The Bureau of Labor Statistics’ Census of Fatal Occupational Injuries (CFOI) reported 54 fatalities occurred in the year 2009 from scaffold related events. In a Bureau of Labor and Statistics (BLS) study, 72% of workers injured in scaffold accidents attributed the accident either to the planking or support giving way, or to the employee slipping or being struck by a falling object. Scaffolds are integral to the construction industry with approximately 65% of the workforce involved in work from scaffolds. Scaffolds save time and money when used properly. Though they are convenient and necessary, there are several concerns that everyone needs to be aware of when working on scaffolds.
There are four major hazards associated with worker injuries or deaths:
Falls are attributed to the lack of guardrails, improper installation of guardrails and failure to use personal fall arrest systems when required. The OSHA standard requires fall protection must be used when work heights reach 10’ or more. More and more general contractors are requiring 100% fall protection at 6’ or greater when working on scaffolds. These contractors are increasing safety margins by exceeding the minimum requirements as stated in the OSHA standards.
Lack of proper access to the scaffold work platform is an additional reason for falls from scaffolds. Access in the form of a secured ladder, stair tower, ramp, etc. is required whenever there is 24” vertical change to an upper or lower level. The means of access must be determined before erection of the scaffold and employees are never allowed to climb on cross braces for either vertical or horizontal movement.
2. Scaffold collapse
The proper erection of scaffold is key in preventing this particular hazard. The amount of weight the scaffold will be required to hold including the weight of the scaffold itself, materials, and workers must be considered. Foundation stability, placement of scaffold planks, distance from the scaffold to the work surface, and tie-in requirements are just a few of the other items that must be considered prior to building a scaffold.
A knowledgeable individual who can perform preplanning will reduce the chances of injury and save money for any task. However, when building, moving, or dismantling a scaffold, a knowledgeable person, also known as the scaffold competent person, must be present. A competent person must also inspect the scaffold daily to ensure the structure remains in a safe condition. Scaffold collapse often occurs due to improper construction. However, scaffold collapse does not necessarily mean the entire structure crashes to the ground. Collapse can be as simple as a falling plank that did not overlap at a support. The end result can be just as devastating. Therefore, it is important to remember that each scaffold component is an intricate part of an entire system and is only as strong as its weakest link.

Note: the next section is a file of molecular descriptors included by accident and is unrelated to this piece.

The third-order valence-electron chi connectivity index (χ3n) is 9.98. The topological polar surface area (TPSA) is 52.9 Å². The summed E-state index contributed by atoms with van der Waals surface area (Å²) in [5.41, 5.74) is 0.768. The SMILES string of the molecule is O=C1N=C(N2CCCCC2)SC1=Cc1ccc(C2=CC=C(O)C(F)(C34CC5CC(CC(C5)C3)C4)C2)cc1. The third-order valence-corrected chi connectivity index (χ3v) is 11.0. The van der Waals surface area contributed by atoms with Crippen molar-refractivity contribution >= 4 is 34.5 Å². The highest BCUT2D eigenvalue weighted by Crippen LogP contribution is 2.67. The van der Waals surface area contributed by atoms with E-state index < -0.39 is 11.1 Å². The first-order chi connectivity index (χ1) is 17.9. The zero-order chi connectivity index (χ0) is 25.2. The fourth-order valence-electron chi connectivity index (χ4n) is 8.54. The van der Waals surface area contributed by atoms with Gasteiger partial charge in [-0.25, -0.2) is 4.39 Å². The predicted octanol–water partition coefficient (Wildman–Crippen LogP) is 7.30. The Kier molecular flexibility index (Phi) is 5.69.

3. Struck by falling materials
Injuries and deaths due to scaffolds are not only limited to the workers on the scaffold. Many individuals have been injured or killed due to being struck by materials or tools that have fallen from scaffold platforms. Toe boards or netting should be installed on work platforms to prevent these items from falling to the ground or lower level work areas. Housekeeping on and around scaffolds is also an issue that must be addressed on a daily basis.
It is also crucial that other individuals on the work site are aware of overhead work being performed. Barricades that physically prevent individuals from walking under work platforms must be erected and signs warning of the hazards need to be posted. Caution or Danger tape is often used in an attempt to keep people away from overhead hazards. But too often the tape is disregarded or taken down creating possible struck by hazards. A more robust system such as plastic mesh or wooden barricades is generally more effective and much easier to maintain. The requirement to warn individuals of the hazard does not relieve others of being aware of their surroundings. It is also vital that employees heed the warning signs and know that there will be consequences for ignoring them. These consequences can come in the form of disciplinary action if their lucky or a serious injury or worse if they are not.
Once again we look to preplanning and the competent person to assure there are no electrical hazards present during scaffold use. A minimum of 10’ must be maintained between the scaffold and electrical hazard. If this distance cannot be maintained then the hazard must be de-energized or properly insulated by the power company. Coordination between the power company and the company erecting / using the scaffold cannot be over stated.
Lastly, all employees who work on scaffolds must have documented training. The training topics must include identification of fall hazards and prevention, falling tools and materials hazards, and knowledge of electrical hazards.
Safe scaffold use starts from the ground up. Only safe work conditions and actions will prevent unnecessary injuries when working on these ever changing structures.